For much of my life, at least over the past 15 years or so, I have been a consummate adventurer; always driven to travel to new places, see new things and push my own limits. It has been very much how I defined myself and one of the driving forces behind my photography. I wanted to capture the beauty and preserve the memories of the things I was seeing and doing.
But over the past year, that has all changes. With the birth of my daughter just shy of a year ago, my world got a lot smaller. I have had very little time for adventures of any kind and have been stuck very close to home both because I have been working so much to support my family and out of a strong desire to be with them as much as possible.
At first I felt a bit put off by the lack of adventuring. “This is what I do and who I am,” I thought. “And how am I supposed to keep working on my photography and making great images if I can’t go anywhere?” But as time has passed, I have come to appreciate the beauty of this quiet life I lead, and learned that there is adventure to be found along with the capacity to make even more compelling and meaningful images.
The adventure that I find in this new life is of the internal kind, which is not quite as glamourous and the external kind that takes you to far-flung places and hair raising situations, but offers infinite rewards if you persevere. I conform to the rhythms of my daughter’s routine, spend time with her and watch her grow – and in the process I learn as much about myself as I do about her. When the urge comes to head off somewhere remote for an adventure with my camera, I often have to overcome it and settle for going somewhere close by for a shorter time – or just a walk in the neighbourhood. I may feel resentful for a while, but I always come to the conclusion that it’s for the greater good and the benefit of a life that is much larger than my own now.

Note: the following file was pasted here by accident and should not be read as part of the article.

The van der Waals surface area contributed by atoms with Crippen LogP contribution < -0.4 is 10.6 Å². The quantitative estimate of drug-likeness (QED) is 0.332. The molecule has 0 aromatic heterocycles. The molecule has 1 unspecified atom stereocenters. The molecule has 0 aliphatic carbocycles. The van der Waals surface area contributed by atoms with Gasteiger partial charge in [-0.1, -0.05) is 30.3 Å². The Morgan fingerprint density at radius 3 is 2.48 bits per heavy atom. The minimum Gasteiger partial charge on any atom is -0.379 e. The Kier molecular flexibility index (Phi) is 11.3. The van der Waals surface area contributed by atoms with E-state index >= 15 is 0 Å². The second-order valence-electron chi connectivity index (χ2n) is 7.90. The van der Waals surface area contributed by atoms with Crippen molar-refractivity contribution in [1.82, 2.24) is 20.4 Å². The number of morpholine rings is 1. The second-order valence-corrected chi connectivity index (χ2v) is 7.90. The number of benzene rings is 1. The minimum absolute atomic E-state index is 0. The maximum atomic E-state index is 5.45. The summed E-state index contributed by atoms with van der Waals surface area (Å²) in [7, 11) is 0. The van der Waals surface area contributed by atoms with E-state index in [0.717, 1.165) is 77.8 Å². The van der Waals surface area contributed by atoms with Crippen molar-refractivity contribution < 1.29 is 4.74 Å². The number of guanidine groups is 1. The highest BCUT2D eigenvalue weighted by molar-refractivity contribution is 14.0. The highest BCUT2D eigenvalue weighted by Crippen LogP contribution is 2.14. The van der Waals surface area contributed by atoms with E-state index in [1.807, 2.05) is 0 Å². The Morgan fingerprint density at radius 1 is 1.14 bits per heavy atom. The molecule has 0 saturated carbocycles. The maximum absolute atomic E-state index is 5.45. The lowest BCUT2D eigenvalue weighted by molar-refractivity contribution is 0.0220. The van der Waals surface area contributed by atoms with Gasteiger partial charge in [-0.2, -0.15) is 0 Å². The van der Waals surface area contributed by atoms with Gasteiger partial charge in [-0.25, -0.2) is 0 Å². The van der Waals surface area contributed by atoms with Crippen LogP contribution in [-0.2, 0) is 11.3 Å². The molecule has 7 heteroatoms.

And I have also noticed a change in the kinds of images I make in this new life and adventure. By constantly revisiting the same places nearby my home that may have seemed ordinary and mundane before, I have been able to see them with new eyes; look beyond the ordinary and the obvious to find the subtler details. I have most of the visual features catalogued in my mind and they change with the seasons, the water levels, the light and my mood. The more I go there, the more images that make themselves known to me. I have a backlog of compositions I would like to make – when the season or light is right.
The images I make these days feel different to me. They feel more charged with emotion and more truly representative of how I feel about what I see – instead of just a visual record of what is actually there. I feel more connected to my subjects and at greater liberty to experiment with them – both in camera and during post processing – to show my personal vision and feelings about my tiny world and the quiet life I lead.
Don’t get me wrong. I still love a great adventure and photographing a grand, remote landscape. But I have learned that there are adventures and inspiration to be found in the most unexpected places – and making great images means looking beyond the simple appearances to find the deeper meaning within.